As a UGA grad, I am a die-hard SEC football fan...Go Dawgs! I also love the NFL and basically any other football game I can find on tv. I love to camp, scrapbook, read, watch movies, hike, take pictures, and hang out with friends. I'm a little bit girlie-girl, a little bit tomboy, a little bit southern belle and probably a little bit redneck... does a pink camouflage ball cap from Bass Pro Shops qualify me as redneck?
That is the question. Whether 'tis nobler in the mind to suffer the stings and chemicals of fabric processing, or to take arms against a sea of industries, and by opposing end them? The Bard I'm not, but I do ask the same time-honored question.
When I started to write this blog, it was to tout the comfort and softness of my new favorite socks (which are bamboo), and revel in my self-righteous purchase of a more sustainable fabric product. As I started to research bamboo fiber, however, I discovered that my righteousness may be premature and there is more to this bamboo phenomenon than meets the eye. While the eco-friendly nature of bamboo has been widely publicized, the debate about its processing is a lesser known trend.
Botanically categorized as a grass and not a tree, bamboo just might be the world’s most sustainable resource. It is the fastest growing grass and can shoot up a yard or more a day. Bamboo reaches maturity quickly and is ready for harvesting in about 4 years. Bamboo does not require replanting after harvesting because its vast root network continually sprouts new shoots which almost zoom up while you watch them, pulling in sunlight and greenhouse gases and converting them to new green growth. And bamboo does this the natural way without the need for petroleum-guzzling tractors and poisonous pesticides and fertilizers.
Recent heralding of bamboo as the latest and hottest sustainable eco-fabric has ushered its arrival into current fashion, being seen on runways in New York, Milan, and Paris, as well as in the lines of today’s top designers. And some of the hoopla is justified. Growing bamboo is a wonderfully beneficial plant for the planet and most is naturally organic bamboo. The manufacturing processes where bamboo the plant is transformed into bamboo the fabric are where the sustainability and eco-friendly luster of bamboo is tarnished because of the heavy chemicals, some of which are toxic, that are often required. Here’s the scoop.
Bamboo, the plant, is wonderfully sustainable; bamboo, the fabric, isn’t so easy to categorize. There are two ways to process bamboo to make the plant into a fabric: mechanically or chemically. The mechanical way is by crushing the woody parts of the bamboo plant and then use natural enzymes to break the bamboo walls into a mushy mass so that the natural fibers can be mechanically combed out and spun into yarn. This is essentially the same eco-friendly manufacturing process used to produce linen fabric from flax or hemp. Bamboo fabric made from this process is sometimes called bamboo linen. Very little bamboo linen is manufactured for clothing because it is more labor intensive and costly, and let’s be honest…hemp and flax linens aren’t well known for their comfort.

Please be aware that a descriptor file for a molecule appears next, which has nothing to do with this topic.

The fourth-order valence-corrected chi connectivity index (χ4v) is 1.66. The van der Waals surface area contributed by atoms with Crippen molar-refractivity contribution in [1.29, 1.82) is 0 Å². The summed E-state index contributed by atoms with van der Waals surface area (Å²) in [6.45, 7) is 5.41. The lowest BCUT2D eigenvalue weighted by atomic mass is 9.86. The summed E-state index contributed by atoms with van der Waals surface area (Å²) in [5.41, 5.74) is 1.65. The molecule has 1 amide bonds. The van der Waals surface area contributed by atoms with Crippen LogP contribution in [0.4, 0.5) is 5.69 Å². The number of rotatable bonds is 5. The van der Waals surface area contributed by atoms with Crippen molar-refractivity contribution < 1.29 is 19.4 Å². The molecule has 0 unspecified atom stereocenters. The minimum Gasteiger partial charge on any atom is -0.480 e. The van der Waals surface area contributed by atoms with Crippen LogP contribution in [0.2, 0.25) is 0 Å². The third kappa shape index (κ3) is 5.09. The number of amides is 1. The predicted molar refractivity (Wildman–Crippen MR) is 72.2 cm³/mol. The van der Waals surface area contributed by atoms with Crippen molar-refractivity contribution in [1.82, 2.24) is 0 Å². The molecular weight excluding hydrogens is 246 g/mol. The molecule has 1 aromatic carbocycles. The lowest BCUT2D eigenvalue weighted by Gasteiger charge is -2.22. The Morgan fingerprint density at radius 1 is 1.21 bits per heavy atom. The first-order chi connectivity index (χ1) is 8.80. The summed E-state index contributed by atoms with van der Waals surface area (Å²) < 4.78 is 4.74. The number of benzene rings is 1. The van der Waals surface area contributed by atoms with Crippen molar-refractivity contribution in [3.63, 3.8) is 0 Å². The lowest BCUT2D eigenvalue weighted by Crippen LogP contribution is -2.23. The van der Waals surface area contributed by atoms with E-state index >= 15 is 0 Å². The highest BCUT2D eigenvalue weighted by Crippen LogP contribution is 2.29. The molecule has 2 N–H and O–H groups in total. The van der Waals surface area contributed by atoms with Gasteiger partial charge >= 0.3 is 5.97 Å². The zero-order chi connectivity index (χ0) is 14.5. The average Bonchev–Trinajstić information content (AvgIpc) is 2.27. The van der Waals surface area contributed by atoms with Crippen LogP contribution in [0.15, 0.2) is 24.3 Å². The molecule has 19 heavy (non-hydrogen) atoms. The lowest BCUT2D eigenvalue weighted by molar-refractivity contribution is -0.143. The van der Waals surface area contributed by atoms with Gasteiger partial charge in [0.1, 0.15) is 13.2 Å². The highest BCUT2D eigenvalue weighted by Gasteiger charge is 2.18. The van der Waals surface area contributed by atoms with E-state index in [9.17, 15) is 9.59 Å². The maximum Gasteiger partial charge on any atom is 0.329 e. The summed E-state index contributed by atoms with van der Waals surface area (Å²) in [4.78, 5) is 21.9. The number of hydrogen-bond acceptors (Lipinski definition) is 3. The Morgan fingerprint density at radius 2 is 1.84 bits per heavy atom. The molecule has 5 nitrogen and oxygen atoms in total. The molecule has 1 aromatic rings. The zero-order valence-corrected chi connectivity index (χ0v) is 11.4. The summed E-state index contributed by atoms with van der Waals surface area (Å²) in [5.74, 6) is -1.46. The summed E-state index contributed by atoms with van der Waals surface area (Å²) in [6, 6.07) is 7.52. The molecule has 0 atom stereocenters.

Most bamboo fabric that is the current eco-fashion rage is chemically manufactured by “cooking” the bamboo leaves and woody shoots in strong chemical solvents such as sodium hydroxide (also known as caustic soda or lye) and carbon disulfide. This is basically the same process used to make rayon from wood or cotton waste byproducts. Ay, there’s the rub. Does the chemical processing of bamboo, which yields the soft, smooth fibers for which bamboo is known, decrease its viability as an environmentally-friendly fabric alternative?
I found substantial research to support both “yes” and “no” answers. The most compelling information, at least for me, was the fact that sodium hydroxide is one of the most widely used chemicals in the world. It is used in food production, soap making, manufacturing of bio diesel, production of paper, and is used on nearly all cotton fabrics, including organic cotton, during wet processing. Bamboo fibers also go through a bleaching process, which most often uses hydrogen peroxide. Perhaps the real clincher for me is that caustic soda and hydrogen peroxide are both approved for use on textiles under the Global Organic Textile Standard (GOTS). My educated guess is that if we delve deeply enough into textile processing, we may find more than we ever wish to know about fabric processing…enough, in fact, that we might consider naturism as THE most earth-friendly clothing option.
For now, I still have a firm conviction that bamboo is a great alternative for fabric and wood products. While there are some unanswered questions about processing, I think we’ll find that’s the case with polyester, rayon, and nylon as well. Plus, those fabrics don’t have the intrinsic qualities that make bamboo such a wonderful material. Bamboo fabric is absorbent, breathable, and naturally antibacterial and antifungal. And did I mention that it is soft? I mean "puppies on a cloud of cotton balls" soft.
The bottom line is that there may be room for improvement in the processing of bamboo fabric. But, isn’t that case in almost every industrial endeavor? I’m drawn to natural fibers in general because they aren’t petroleum-based products like their synthetic cousins. When combined with the human health and sustainability of bamboo, I guess my socks ARE perhaps the eco-jewel I originally suspected they were. I think bamboo is a great, sustainable material. I’m hoping that as demand for these materials increases, the regulation of their processing will too. For now, I’ll just be content that my socks are soft and cozy, which is the really desirable characteristic for things we put on our feet, right? So, having mentioned the words “feet” and “rub” in the same blog, I’m off to find someone to pay the appropriate attention to my overworked tootsies. Ay, there’s the (real) rub…